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Trivial tricuspid regurgitation (TR) is a common echocardiographic finding in healthy individuals.1 However, significant TR (grade ≥2) has been shown to be associated with poor prognosis, regardless of the underlying cardiac pathology.2 Significant TR may be a primary valvular disease (due to valve lesion) or secondary to tricuspid annular dilatation and/or RV remodelling. In addition, placement of an RV (trans-tricuspid) lead has also been associated with a higher risk of TR. However, the incidence of lead-induced TR, time course and effects on long-term outcome remain unknown.3–8 Previous studies have reported the incidence of TR immediately after implantation, focusing on the potential mechanisms of valve dysfunction (perforation, impingement, adherence to the leaflets).4 ,9 However, data on the long-term incidence of TR after device implantation and, more importantly, data on the impact of significant TR on cardiac performance and clinical outcome, are still lacking. Increasing treatment with devices, with growing numbers of implanted pacemakers (PMs) and cardioverter-defibrillators (ICDs), and ageing of the population may result in an increased incidence of lead-induced TR, with important clinical consequences.10–13 Therefore, the objective of this evaluation was first, to assess the incidence of significant lead-induced TR at long-term follow-up and second, to evaluate the impact of significant lead-induced TR on cardiac performance and on long-term prognosis.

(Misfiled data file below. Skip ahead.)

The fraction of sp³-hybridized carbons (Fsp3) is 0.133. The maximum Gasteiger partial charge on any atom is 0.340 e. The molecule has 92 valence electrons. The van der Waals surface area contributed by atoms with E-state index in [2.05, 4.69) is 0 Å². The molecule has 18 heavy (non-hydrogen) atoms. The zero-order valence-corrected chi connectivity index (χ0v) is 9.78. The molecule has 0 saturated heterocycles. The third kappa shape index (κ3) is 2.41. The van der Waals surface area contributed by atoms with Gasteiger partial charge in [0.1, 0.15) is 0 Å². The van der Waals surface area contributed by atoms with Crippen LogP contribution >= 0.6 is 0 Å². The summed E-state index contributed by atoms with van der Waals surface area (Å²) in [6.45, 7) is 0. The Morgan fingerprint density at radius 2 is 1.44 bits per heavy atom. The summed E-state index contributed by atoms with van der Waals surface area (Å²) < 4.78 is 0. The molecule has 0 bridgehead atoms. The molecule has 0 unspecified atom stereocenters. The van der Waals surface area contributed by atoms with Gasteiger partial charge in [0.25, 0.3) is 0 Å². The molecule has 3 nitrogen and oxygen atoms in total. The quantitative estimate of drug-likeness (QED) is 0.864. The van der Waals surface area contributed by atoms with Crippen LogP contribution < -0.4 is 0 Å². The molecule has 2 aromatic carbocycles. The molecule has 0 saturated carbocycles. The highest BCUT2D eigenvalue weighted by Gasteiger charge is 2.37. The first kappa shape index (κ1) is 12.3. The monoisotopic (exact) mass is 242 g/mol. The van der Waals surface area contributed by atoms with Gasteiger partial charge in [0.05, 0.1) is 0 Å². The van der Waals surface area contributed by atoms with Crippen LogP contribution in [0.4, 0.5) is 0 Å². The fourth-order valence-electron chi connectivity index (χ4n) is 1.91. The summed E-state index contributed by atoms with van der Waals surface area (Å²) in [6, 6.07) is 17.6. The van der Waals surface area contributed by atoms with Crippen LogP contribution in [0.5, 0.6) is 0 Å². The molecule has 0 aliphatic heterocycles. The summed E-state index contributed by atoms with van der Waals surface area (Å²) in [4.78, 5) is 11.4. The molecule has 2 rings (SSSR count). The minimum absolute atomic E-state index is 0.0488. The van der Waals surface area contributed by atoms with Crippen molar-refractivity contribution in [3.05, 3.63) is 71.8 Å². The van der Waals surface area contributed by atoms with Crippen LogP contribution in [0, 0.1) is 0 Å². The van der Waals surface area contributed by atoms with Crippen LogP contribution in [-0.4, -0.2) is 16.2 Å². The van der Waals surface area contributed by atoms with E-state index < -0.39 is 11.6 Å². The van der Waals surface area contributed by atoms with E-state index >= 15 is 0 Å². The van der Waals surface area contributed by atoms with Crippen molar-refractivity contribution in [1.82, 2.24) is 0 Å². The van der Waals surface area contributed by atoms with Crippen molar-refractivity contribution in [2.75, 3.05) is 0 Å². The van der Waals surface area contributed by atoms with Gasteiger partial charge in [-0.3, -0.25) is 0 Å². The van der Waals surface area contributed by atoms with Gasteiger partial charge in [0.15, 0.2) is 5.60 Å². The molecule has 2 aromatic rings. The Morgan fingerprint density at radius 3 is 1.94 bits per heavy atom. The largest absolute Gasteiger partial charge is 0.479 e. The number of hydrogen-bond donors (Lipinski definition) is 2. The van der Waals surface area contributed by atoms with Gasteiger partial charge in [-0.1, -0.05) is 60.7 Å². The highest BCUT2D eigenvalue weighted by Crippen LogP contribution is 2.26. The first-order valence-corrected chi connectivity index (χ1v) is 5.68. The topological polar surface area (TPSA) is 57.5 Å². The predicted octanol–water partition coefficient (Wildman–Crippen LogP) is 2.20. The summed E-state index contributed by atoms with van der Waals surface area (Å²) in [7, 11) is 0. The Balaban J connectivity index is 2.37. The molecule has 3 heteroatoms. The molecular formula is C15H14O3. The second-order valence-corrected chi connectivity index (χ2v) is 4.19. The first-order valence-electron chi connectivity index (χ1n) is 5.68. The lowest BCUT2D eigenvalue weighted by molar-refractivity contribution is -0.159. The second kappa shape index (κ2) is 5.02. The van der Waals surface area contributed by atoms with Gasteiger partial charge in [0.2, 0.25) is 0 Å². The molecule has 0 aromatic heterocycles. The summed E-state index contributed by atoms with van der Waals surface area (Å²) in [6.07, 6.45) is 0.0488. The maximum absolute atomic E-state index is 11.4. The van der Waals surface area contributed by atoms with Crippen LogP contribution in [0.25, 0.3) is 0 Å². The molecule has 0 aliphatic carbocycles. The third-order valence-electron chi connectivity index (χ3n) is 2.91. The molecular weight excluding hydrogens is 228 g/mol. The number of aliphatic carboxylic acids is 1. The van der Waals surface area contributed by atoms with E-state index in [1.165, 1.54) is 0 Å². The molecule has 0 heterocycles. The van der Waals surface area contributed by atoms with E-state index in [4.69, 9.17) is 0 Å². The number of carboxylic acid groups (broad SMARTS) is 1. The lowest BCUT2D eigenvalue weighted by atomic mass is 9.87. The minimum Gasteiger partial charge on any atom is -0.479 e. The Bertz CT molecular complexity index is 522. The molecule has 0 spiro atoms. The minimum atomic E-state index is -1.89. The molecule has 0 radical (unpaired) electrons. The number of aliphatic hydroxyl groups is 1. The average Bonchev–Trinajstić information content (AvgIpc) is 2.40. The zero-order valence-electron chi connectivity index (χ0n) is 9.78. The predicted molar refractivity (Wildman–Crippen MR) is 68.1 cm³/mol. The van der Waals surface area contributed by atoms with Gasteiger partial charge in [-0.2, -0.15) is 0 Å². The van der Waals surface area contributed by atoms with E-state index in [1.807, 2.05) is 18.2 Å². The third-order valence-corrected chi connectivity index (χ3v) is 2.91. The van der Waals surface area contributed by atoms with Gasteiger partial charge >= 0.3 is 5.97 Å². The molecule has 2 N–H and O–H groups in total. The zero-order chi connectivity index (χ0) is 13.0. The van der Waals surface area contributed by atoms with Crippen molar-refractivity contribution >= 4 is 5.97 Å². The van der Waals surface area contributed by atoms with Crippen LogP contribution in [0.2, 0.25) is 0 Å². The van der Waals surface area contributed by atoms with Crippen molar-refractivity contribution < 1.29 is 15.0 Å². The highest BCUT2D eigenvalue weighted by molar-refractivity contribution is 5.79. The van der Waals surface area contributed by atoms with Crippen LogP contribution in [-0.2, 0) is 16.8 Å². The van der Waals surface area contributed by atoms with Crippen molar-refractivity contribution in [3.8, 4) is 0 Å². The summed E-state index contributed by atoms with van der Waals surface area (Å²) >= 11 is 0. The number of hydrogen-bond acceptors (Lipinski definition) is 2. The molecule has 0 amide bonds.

Patients and methods